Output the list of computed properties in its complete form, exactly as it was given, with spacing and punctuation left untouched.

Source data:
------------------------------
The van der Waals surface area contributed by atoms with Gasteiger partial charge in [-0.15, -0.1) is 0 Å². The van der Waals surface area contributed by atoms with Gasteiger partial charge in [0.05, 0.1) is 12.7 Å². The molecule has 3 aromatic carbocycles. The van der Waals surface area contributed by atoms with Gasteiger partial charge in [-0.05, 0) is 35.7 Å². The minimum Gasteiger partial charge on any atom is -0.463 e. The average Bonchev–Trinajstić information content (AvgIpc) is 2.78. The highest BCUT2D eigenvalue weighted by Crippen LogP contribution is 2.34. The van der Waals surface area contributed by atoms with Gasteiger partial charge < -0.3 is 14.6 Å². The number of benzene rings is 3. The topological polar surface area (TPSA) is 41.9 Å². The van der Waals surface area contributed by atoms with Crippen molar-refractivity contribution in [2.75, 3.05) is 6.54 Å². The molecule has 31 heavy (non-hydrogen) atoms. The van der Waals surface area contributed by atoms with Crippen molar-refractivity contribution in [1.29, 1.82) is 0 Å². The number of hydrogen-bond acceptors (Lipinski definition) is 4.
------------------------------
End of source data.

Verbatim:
The van der Waals surface area contributed by atoms with Gasteiger partial charge in [-0.15, -0.1) is 0 Å². The van der Waals surface area contributed by atoms with Gasteiger partial charge in [0.05, 0.1) is 12.7 Å². The molecule has 3 aromatic carbocycles. The van der Waals surface area contributed by atoms with Gasteiger partial charge in [-0.05, 0) is 35.7 Å². The minimum Gasteiger partial charge on any atom is -0.463 e. The average Bonchev–Trinajstić information content (AvgIpc) is 2.78. The highest BCUT2D eigenvalue weighted by Crippen LogP contribution is 2.34. The van der Waals surface area contributed by atoms with Gasteiger partial charge < -0.3 is 14.6 Å². The number of benzene rings is 3. The topological polar surface area (TPSA) is 41.9 Å². The van der Waals surface area contributed by atoms with Crippen molar-refractivity contribution in [2.75, 3.05) is 6.54 Å². The molecule has 31 heavy (non-hydrogen) atoms. The van der Waals surface area contributed by atoms with Crippen molar-refractivity contribution in [1.29, 1.82) is 0 Å². The number of hydrogen-bond acceptors (Lipinski definition) is 4.